I'm thinking: rentals.

Sunday, June 14, 2009


Daytrippers, that's us. We (he) drove up yesterday morning and had a ridiculously expensive and so-so lunch at the Crabpot, but it is what I wanted to do, so I did it. They bring a huge pot of boiled seafood, red potato and corn and dump it on butcher paper and give you a crab fork and a mallot and off you go. Barbaric.

My husband said next time, we'll walk over to Clay's and have them dump my salmon platter right on the table. That way, we'll save money and gas and the food will be better. But they did give us a huge piece of mud pie for my birthday.

Then, we walked straight up the five flights of stairs without stopping to Pike's Place and after I was hospitalized for cardiac pain (no, not really, but I did begin to get a sense of the "elephant sitting on your chest" that you hear so much about) we strolled on down to the market and looked around.
The guy driving the rainbow school bus was allegedly out to save souls, ranting about how you marry some person you don't even know and you go to church on Sunday and you still don't know anything about that person and how he just wanted "someone who's 100%." So, truthfully, I'm not sure he wasn't just going to extreme lengths to find a date.
The peppers were gorgeous, and paper cones full of sweetpeas and flowers and flowers and thousands of people crushing through narrow markets of perfect produce. We would have taken the ferry to Vashon Island like we did on vacation, but Sid was home alone.

It was a beautiful day in Seattle. See?

Friday, June 12, 2009

not sick

A blogger outage on my birthday??? Arrgghh.

Well, I'm not sick. I guess that's the good news. I haven't felt sick for two or three weeks now. I can hardly remember being sick, although I called asia and when I told her I wasn't working today, her first question was, "You're not sick again are you?" A reasonable assumption. Long freaking winterspring.

Nope, I'm fine. My garden is growing, I'm out supporting the economy for all I'm worth which is more than it used to be, and all is well with the world. I say these things when I'm not working. I was listening to some guy on NPR talking about how much he hated working and he's an actor making 35K a week for a sitcom and two lines and he doesnt' wanna. Doesn't, like me, wanna do anything. She asked him (Terri Gross. I can't stand her interview style. Gross.) Anyway, she asks him, "What is it then you'd rather be doing? Sitting home all day watching TV?" And his answer was, "No. I just would rather shoot heroin." Now this is a guy I understand. If there was only enough.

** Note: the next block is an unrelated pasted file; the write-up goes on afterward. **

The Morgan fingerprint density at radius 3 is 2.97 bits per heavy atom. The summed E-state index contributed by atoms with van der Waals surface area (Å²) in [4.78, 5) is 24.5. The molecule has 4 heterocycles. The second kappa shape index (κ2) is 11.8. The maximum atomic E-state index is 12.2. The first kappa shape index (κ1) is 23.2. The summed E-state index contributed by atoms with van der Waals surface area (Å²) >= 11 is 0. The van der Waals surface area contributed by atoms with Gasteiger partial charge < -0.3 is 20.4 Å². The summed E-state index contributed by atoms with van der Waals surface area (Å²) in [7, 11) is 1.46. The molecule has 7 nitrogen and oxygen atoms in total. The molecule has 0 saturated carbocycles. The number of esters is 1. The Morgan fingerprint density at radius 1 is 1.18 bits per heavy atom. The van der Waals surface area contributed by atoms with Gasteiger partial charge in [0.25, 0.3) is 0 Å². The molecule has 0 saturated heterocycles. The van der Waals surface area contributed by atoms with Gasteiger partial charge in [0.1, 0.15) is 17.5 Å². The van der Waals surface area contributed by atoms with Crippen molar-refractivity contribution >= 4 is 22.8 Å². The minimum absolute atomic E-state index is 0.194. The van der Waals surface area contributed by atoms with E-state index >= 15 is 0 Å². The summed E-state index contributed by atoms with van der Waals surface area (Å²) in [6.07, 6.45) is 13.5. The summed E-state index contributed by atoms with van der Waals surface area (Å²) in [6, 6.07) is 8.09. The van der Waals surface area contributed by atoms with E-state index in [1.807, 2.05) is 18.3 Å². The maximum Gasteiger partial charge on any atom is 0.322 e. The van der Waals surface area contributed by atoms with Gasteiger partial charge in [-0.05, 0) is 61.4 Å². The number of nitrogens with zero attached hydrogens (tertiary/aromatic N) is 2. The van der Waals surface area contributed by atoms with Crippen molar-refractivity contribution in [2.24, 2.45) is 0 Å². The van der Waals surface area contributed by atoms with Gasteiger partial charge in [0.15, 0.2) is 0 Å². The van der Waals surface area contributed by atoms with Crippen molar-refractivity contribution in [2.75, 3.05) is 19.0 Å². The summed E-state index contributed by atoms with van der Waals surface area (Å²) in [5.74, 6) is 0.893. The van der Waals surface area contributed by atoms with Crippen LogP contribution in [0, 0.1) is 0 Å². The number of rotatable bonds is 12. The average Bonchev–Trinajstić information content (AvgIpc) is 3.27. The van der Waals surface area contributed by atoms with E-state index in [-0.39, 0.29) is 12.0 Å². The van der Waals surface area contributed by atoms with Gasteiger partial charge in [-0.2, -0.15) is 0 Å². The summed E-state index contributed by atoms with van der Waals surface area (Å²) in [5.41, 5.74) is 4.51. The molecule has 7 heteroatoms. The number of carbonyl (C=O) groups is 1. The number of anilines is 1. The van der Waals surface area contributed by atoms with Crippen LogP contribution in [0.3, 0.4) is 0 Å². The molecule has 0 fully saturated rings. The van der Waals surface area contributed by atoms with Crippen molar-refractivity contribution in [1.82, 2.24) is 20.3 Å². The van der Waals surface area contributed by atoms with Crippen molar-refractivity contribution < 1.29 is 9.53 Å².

Anyway, not to wax darkly, but it WAS something to do on a sunny windy rainy snowy day.

So, the sun is sort of out. It is my birthweek and I want to go to Seattle for my birthday dinner. I want to go the the crabpot where they just dump out a bunch of boiled seafood on butcher paper and hand you a bib. Cave style.

Then, time for camping. We will start out at the coast and depending on the weather, move camp as desired. We pretty much have it down to a science. I own everything camping related. Today I bought a screen liner for our QuikShade. We can keep the bugs out ala West Nile. Swine, Westnile, Birdflu. Jeez. Its a dangerous world, and that isn't even talking about the maniacs. But given recent trends, the age group that should live in mortal fear is the fetal to seven range.

That was bad.

Well, Lula broke another hip. That's two. That's it. Still she wants to get up and go. You can't keep her still, but I will try. One more time.

Saturday, June 06, 2009


My husband caught a catfish out of the Willamette and we had it for dinner.

There. That seems like a complete post. Bring on the digestive advice. I'll be sitting here glowing in the dark. It is a tiny bit scary, but damn good eatin'.

I only get one day off this weekend. This makes me cranky.